Vets group: New study results justify continued funding for GI Bill
WASHINGTON — In the first six years after the rollout of the multibillion-dollar Post-9/11 GI Bill, more than half of the veterans using the education benefit completed their degrees. Through September 2015, about 453,000 degrees were earned.
Student Veterans of America, a nonprofit coalition of veterans groups on college campuses, released new research to Congress last week tracking how the Post-9/11 GI Bill has been used. SVA leaders said they want to use the findings to eliminate issues for veterans seeking degrees and to justify to Congress the need for continued funding.
In 2014, about 800,000 veterans used the GI Bill, at a cost to taxpayers of about $11 billion. Spending for the benefit in fiscal 2016 is about $12 billion, according to the Department of Veterans Affairs. Some in the veterans community fear lawmakers could shrink GI Bill funding to cut costs.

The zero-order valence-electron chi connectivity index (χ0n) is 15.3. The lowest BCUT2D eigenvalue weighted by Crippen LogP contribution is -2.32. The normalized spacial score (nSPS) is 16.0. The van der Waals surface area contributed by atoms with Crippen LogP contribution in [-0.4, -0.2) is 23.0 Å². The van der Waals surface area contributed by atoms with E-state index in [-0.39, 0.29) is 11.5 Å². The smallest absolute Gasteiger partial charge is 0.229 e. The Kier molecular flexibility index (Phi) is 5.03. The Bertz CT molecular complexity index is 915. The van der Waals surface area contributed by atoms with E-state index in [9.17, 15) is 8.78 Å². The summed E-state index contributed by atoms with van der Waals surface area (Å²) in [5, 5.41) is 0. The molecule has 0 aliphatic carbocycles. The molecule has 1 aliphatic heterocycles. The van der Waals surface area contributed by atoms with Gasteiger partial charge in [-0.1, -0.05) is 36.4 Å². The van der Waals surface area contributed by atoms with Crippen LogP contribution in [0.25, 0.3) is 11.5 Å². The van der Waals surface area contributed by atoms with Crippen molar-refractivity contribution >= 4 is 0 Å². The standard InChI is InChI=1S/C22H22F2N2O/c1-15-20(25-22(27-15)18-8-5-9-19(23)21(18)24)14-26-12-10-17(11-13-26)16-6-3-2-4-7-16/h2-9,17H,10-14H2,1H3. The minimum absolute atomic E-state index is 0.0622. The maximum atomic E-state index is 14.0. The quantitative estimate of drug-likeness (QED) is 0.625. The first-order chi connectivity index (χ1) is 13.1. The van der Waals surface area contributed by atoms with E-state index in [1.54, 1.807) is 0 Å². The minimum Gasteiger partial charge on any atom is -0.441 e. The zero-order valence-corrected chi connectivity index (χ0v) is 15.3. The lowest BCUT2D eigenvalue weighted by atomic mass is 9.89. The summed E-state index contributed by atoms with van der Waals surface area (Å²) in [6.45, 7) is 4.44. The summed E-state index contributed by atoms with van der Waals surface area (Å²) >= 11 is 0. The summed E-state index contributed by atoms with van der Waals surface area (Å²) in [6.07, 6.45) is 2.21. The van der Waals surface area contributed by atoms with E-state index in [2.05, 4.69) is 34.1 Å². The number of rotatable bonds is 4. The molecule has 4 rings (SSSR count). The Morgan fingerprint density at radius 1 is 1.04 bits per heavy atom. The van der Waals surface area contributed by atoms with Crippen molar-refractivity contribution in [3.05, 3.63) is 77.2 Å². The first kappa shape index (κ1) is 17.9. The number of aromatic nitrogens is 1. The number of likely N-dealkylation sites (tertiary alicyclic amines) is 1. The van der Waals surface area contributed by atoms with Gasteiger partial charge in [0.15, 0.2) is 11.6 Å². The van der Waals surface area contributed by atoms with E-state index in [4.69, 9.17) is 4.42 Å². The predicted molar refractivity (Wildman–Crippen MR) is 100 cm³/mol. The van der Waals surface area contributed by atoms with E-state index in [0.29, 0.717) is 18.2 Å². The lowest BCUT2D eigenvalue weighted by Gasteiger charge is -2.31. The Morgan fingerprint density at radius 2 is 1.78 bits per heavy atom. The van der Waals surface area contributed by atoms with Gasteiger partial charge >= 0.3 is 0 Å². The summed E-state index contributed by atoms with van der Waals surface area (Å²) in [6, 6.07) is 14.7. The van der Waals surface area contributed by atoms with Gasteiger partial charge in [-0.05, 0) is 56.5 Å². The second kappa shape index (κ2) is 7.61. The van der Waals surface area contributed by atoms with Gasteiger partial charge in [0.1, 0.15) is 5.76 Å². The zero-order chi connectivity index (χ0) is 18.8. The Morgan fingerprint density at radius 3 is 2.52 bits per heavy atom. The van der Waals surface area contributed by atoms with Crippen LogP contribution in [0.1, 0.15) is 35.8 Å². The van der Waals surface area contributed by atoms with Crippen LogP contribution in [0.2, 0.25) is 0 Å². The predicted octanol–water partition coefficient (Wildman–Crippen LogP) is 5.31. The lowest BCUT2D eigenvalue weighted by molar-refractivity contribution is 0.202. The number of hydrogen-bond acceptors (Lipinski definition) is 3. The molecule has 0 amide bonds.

“The success we’ve seen from this research … leads us to understand, in fact, we want more of this, we want more of this success,” William Hubbard, SVA’s vice president of government affairs, told lawmakers. “What can we do to encourage more veterans to pursue a degree? And to that end, what can we do to make the Post-9/11 GI Bill a permanent GI Bill -- not as a wartime benefit -- but as a part of service?”
The research was compiled using a sample of student records from the VA and higher education data from the National Student Clearinghouse. SVA will publish a full report next week that was peer-reviewed by researchers at Syracuse University and Purdue University.
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